I started working at McAllen ISD in August 2004. I was introduced to AFT in late 2005, and I’ve been a member since then. Right away, I became active, and I’ve been part of the union’s board the past 10 years. In 2015, we went to a leadership conference, where we were made aware of what was out there for us in terms of professional development. From there it was just a little whirlwind. I started learning more, advocating more, asking AFT to send more of us from McAllen to the conferences, so others could see how they can get people involved. I really liked the professional development — it was great — and I owe [former Educational Issues Director] Ana Pomar so much for showing me all that AFT has to offer.
I’ve been the president of McAllen AFT since October 2018. I love the advocacy that we bring together — all of us. It’s very strong and it’s very positive and I love it. This is my 21st year in teaching, I’m still teaching while being a part-time president. I’m currently a dyslexia specialist at the elementary level. It’s very hard to leave teaching, especially when you have so many years in.
What is it like to balance being president while also still teaching in the classroom?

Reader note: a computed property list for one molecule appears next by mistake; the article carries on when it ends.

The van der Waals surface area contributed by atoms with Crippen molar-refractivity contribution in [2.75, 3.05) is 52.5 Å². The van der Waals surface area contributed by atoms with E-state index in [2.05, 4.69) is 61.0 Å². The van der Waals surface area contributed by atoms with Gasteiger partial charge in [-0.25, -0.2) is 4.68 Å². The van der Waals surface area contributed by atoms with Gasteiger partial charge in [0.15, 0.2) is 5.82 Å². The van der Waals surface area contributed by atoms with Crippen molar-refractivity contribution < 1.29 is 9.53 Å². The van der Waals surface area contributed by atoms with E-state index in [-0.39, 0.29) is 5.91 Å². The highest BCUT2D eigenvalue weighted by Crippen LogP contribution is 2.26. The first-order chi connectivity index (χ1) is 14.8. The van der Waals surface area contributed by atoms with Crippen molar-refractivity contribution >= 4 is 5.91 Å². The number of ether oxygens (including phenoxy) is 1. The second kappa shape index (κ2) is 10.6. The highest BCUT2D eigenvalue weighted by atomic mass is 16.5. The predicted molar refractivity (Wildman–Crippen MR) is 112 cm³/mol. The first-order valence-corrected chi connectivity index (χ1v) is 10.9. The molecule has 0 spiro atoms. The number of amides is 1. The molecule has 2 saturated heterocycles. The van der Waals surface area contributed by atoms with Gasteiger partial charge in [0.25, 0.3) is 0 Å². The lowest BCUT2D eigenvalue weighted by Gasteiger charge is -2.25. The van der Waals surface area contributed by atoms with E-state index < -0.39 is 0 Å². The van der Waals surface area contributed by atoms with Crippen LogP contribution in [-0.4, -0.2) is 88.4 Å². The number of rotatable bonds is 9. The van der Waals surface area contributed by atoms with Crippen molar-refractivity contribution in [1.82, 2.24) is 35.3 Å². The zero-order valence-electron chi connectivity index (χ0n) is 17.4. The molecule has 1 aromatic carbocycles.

I became president before the pandemic, and I felt it was manageable. But I will tell you that right now that during COVID times, it is not manageable. It has been one of the hardest things I’ve had to do: trying to advocate for my members and be their voice. I have a great relationship with my principal and have built a good relationship with administration and the school board members. At times, I need to go against the district, and it’s a bit difficult doing that as an employee and union leader. But I have done it.
Why does this work matter to you?
As a teacher, I have seen it all and I have felt it. I have lived it. I have seen the way that we have been praised as educators, and just the same, I have seen and felt the way we have been mistreated. Most of the time we are undervalued. Our profession is not respected.
It’s so sad because we work so hard. We work long hours and do so much for our students. Yet, it almost seems like the community itself, and for sure state legislators, have no idea what a teacher goes through unless they live with one. They don’t really see how much work goes into being a teacher. We’re at work with students all day teaching, and then it’s not like you walk out of your office and you’re done for the day. It’s also not just grading papers, it’s phone calls, planning, conferences, assisting a child that needs extra help. We know some kids don’t have the means, so you’re out there trying to see what you can do for them. There is so much that school staff do in our line of work and it carries into our home.
As an educator, I feel we are undervalued and unappreciated, and that is one of my biggest fights. We need to fight for our profession. We need to have people who advocate for us, and that’s why I lead our union.